But there is a picture there of what (at least of part of what) God expects of the man: dignity of bearing (he is not silly), serious of demeanor, stately, sure-footed in his way; he does not go off the path, but he leads his family in the right direction. Clear of sight, he has a vision of the World Tomorrow and he is leading his family in that direction. He is quick to hear, to protect his family from heresy. He is quick to hear instruction that comes so that he can lead in the right way. It is not a complete picture, but there is enough there that you get the idea of what God intends.
You see that phrase, "He shall be a wild man;"? It does not say that in the Hebrew. What it says in the Hebrew is that he will be "a wild ass of a man." Ishmael is compared to a wild ass. Now we are going to look to see what the Bible says about wild asses.
If we took the time to look at this in the context, he is talking about people who take advantage of others. He is talking about wicked people who prey on other people. Some will move a landmark or two; some seize flocks violently. When he gets to verse 5, they are like wild asses.
He is still describing the animal. We will not go into that too far, but let us go to chapter 39 in Job.
Let us go back to Jeremiah 2, to pick up one more reference to them.
Go back to Ishmael. He is a wild ass of a man. That did not portend good for Ishmael. When God pronounced that upon Hagar's child, it was more like a curse than it was a blessing. Now what it indicates is a person who is promiscuous, indiscriminate, intractable, aimless, independent, stupidly and stubbornly wandering around with wild abandon, living life without goals or purpose, exploiting those who are weaker and living life at the expense of others—someone who simply cannot be tamed, domesticated, not a very social person at all, and not the kind of person that you would want to have as your neighbor.
I do not think that we will go any further with these. I was going to go on to the ostrich. The ostrich is a symbol of a mother who will not take care of her children. She just lets them grow up.
The fox is a weak creature that is stealthy. It is a creature that survives on cunning and craft. It is a subtle creature who rarely walks in a straight line for very long. It is a destroyer of innocent creatures. Thus, it depicts a flattering and fawning persecutor, a cunning and subtle seducer that corrupts the simplicity that is in Christ, disturbs the order (You have heard of the fox in the henhouse. You know everything is in disorder.), creates confusion and disunity. A fox is a heretic.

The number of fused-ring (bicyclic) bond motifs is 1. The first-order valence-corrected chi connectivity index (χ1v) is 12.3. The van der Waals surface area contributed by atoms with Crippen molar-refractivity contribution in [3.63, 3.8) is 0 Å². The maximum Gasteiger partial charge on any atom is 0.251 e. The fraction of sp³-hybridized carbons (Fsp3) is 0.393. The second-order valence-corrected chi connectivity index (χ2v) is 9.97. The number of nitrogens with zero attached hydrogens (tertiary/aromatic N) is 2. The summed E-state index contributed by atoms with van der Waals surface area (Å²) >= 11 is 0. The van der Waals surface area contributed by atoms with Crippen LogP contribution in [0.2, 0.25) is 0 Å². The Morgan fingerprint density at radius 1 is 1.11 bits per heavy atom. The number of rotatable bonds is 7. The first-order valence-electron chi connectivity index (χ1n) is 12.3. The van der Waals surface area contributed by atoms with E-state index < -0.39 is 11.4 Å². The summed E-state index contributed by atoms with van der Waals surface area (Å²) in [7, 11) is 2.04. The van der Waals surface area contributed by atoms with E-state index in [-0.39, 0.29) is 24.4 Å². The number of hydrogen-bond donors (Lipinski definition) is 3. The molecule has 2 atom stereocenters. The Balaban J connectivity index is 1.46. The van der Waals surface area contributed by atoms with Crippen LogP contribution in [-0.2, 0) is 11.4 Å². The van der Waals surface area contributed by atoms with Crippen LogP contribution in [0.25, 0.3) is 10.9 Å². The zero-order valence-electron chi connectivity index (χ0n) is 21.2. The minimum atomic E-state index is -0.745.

How about a goat? It is a clean animal, acceptable to us to be used as a sacrifice and thus as a type of Christ. But it is a clean animal with quite a number of disagreeable qualities, as well as good ones. If a goat is put together with sheep, it will almost invariably become their leader. But that causes problems, because the goat is normally pretty foul-smelling, they are aggressive and of a contrary nature. And God uses it to depict hypocritical people among His people.
They are clean, but they do have problems. They are people who seem to love associating with the people of God, but they are really making a pretense of religion. They seem to have zeal. They are aggressive people. But, in reality, by their zeal they hurt many in the congregation through their pride, stubbornness, and aggressiveness.
They are people who are constantly restless and always, it seems, either involved in a serious sin or skirting the edge of the temptation to sin. They cannot seem to get one foot out of the world. They contribute very little to the Church's well-being. They are clean. You know what Christ does in Matthew 25; He separates the goats away from the sheep.
The worm is a lowly creature, among the lowliest of creatures. But even though it is useful to mankind, the Bible depicts it as something that is vile and contemptible. Because what God does is He groups together not just the earthworms, but things like maggots as well. And they are just generally called "worms." It has no natural beauty. It can make no resistance to attack. It is easily squashed by people tramping on them, and they inhabit sometimes, the worst of places—dunghills. They are underground.
Christ, in Psalm 22:6, called Himself a worm. He did this while He was hanging on the stake and He was in an extremely debased state. All the sins of mankind had been put on Him, and all the foulness of those sins that were put on Him made Him into the worst, the most vile and contemptible of all God's creation: a worm. Probably, technically, He was referring to a maggot. Something that mankind would view with extreme contempt.
What I have given here is just the start. There are fifty-some more animals that you can look into. And it would make a very interesting study for anyone who wants to take the time and effort to find the places in the Bible where God might actually describe some of these things like he did with the wild ass, so that we really do not have to look around too much.
The chances of us ever seeing a wild ass are very remote because they tend to live out on the edge of the desert, out in the wilderness. They cannot be tamed. But even if somebody catches one, they are forever wild; they are independent. And we would never learn very much, except that God gives us, in His word, a little bit about them.
There are many other animals, but there are resources that we can turn to and find out a great deal about them, and learn a great deal about ourselves. I think that it would make interesting and profitable study because of the insight that they give to our understanding of God's instruction as to what He wants us to be like, or what He wants us to avoid.
I hope that you found this a little bit of a relief from the heavy sermons that I have been giving to you lately and something that you can use that will be helpful to you in the future.